DIKLAHm & fHebrew, Biblical, Biblical Hebrew
Possibly means "palm grove" in Hebrew or Aramaic. In the Old Testament this is the name of a son of Joktan. In modern times it is also used as a feminine name.
From the English word ebony
for the black wood which comes from the ebony tree. It is ultimately from the Egyptian word hbnj
. In America this name is most often used by black parents.
From the English word for the flower also known as sweetbrier. It was first used as a given name (in the form Eglentyne
) in Geoffrey Chaucer's 14th-century story 'The Prioress's Tale'.
Means "spruce tree" in Lithuanian. In a Lithuanian legend Eglė was a young woman who married a sea snake.
ELAHf & mHebrew, Biblical, Biblical Hebrew
Means "oak tree" or "terebinth tree" in Hebrew. This was the name of the fourth king of Israel, as told in the Old Testament. He was murdered by Zimri
, who succeeded him. In modern Hebrew this is typically a feminine name.
Means "star sun" in Sindarin. In 'The Lord of the Rings' (1954) by J. R. R. Tolkien this is Sam's eldest daughter, named after a type of flower.
From a surname which was derived from the Old English name ÆÐELMÆR
. In the United States it is sometimes given in honour of brothers Jonathan (1745-1817) and Ebenezer Elmer (1752-1843), who were active in early American politics.
Means "oak" in Hebrew. This was the name of one of the ruling judges of the Israelites according to the Old Testament.
Means "elm tree" in Cornish. This is a recently coined Cornish name.
From an English surname which was derived from a place name meaning "elder tree forest" in Old English.
EOGHANmIrish, Scottish, Irish Mythology
Possibly means "born from the yew tree" in Irish, though it is possibly derived from EUGENE
. It was borne by several legendary or semi-legendary Irish figures, including a son of Niall
of the Nine Hostages.
ERIKAfSwedish, Norwegian, Danish, Finnish, German, Hungarian, Czech, Slovene, Croatian, English, Italian
Feminine form of ERIK
. It also coincides with the word for "heather" in some languages.
From Sino-Korean 恩 (eun)
meaning "kindness, mercy, charity" and 英 (yeong)
meaning "flower, petal, brave, hero". This name can be formed by other hanja character combinations as well.
From a surname which was originally from a place name meaning "fern clearing" in Old English. A notable bearer of this name is Canadian author Farley Mowat (1921-).
From the English word for the plant, ultimately from Old English fearn
. It has been used as a given name since the late 19th century.
From Italian fiore
"flower" combined with a diminutive suffix.
FLORAfEnglish, German, Italian, Roman Mythology
Derived from Latin flos
meaning "flower". Flora was the Roman goddess of flowers and spring, the wife of Zephyr the west wind. It has been used as a given name since the Renaissance, starting in France. In Scotland it was sometimes used as an Anglicized form of Fionnghuala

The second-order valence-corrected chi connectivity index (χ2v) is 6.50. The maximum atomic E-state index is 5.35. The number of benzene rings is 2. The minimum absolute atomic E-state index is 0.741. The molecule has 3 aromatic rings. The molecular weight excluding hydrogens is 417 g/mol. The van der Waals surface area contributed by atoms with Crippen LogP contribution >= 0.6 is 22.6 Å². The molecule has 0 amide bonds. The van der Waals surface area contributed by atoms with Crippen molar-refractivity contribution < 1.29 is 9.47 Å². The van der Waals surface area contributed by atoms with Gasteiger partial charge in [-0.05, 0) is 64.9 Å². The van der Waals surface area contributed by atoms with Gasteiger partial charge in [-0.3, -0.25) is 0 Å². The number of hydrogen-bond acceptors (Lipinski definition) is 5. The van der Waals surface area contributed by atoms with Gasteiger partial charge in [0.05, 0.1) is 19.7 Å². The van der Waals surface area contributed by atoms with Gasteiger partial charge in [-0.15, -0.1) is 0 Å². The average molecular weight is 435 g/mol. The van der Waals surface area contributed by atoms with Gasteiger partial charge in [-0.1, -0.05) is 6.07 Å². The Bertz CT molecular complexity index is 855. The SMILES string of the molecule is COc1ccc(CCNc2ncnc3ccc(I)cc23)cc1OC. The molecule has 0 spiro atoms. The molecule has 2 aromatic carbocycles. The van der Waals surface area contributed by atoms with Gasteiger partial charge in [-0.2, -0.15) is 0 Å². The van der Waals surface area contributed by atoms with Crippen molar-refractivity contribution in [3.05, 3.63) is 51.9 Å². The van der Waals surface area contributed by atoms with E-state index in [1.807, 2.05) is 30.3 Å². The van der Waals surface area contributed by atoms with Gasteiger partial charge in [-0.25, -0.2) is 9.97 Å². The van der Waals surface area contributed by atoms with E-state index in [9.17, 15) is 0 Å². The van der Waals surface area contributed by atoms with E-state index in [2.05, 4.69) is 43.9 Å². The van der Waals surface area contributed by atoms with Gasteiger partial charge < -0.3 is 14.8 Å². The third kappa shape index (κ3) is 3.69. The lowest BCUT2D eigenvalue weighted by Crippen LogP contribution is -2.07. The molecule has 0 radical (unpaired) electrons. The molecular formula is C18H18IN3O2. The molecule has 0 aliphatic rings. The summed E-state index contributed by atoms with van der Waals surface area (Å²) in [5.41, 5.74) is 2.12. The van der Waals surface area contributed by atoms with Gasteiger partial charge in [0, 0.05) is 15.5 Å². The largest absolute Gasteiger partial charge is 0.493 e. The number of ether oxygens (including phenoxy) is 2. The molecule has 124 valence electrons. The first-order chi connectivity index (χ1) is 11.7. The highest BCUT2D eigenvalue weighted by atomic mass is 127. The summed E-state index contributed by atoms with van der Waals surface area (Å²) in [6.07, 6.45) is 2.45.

FLORENCEf & mEnglish, French
From the Latin name Florentius
or the feminine form Florentia
, which were derived from florens
"prosperous, flourishing". Florentius
was borne by many early Christian saints, and it was occasionally used in their honour through the Middle Ages. In modern times it is mostly feminine.... [more]
FLORIANmGerman, Polish, French
From the Roman name Florianus
, a derivative of FLORUS
. Saint Florian, a martyr of the 3rd century, is the patron saint of Poland and Upper Austria.
Simply from the English word flower
for the blossoming plant. It is derived (via Old French) from Latin flos
From an English surname meaning "forest", originally belonging to a person who lived near a forest. In America it has sometimes been used in honour of the Confederate Civil War general Nathan Bedford Forrest (1821-1877). This name was borne by the title character in the movie 'Forrest Gump' (1994) about a loveable simpleton. Use of the name increased when the movie was released, but has since faded away.
FUm & fChinese
From Chinese 富 (fù)
meaning "abundant, rich, wealthy", 芙 (fú)
meaning "hibiscus, lotus" or 甫 (fǔ)
meaning "begin, man, father", in addition to other characters with a similar pronunciation. A famous bearer was the 8th-century Tang dynasty poet Du Fu, whose given was 甫
From the name of the tropical flower, which was named for the Scottish naturalist Alexander Garden (1730-1791).
From a surname meaning "triangle land" from Old English gara
. The surname originally belonged to a person who owned a triangle-shaped piece of land.
From a surname which was originally derived from Occitan garric
meaning "oak tree grove".
From a surname meaning "garden" in Old Norse, originally denoting one who lived near or worked in a garden.
From the name of the flowering plant called the gentian, the roots of which are used to create a tonic. It is derived from the name of the Illyrian king GENTIUS
, who supposedly discovered its medicinal properties.
Italian form of GUINEVERE
. This is also the Italian name for the city of Geneva, Switzerland. It is also sometimes associated with the Italian word ginepro
From the English word ginger
for the spice or the reddish-brown colour. It can also be a diminutive of VIRGINIA
, as in the case of actress and dancer Ginger Rogers (1911-1995), by whom the name was popularized.
From a surname which was derived from a place name meaning "grazing homestead" in Old English.
From a surname meaning "grove of trees" from Old English graf
. A famous bearer was the American president Grover Cleveland (1837-1908), who popularized the name in the United States at the end of the 19th century. The name is now associated with a muppet character from the children's television program 'Sesame Street'.
GUIYINGm & fChinese
From Chinese 桂 (guì)
meaning "laurel, cassia, cinnamon" combined with 英 (yīng)
meaning "flower, petal, brave, hero". This name can be formed from other character combinations as well.
Means "rose" in Turkish, ultimately from Persian.
GULm & fUrdu, Pashto
Means "flower, rose" in Urdu and Pashto, ultimately from Persian.
Means "having a body like a rose" in Persian. This was the name of a daughter of the Mughal emperor Babur.
Means "rose faced" in Persian. This was the name of a wife of the Mughal emperor Babur.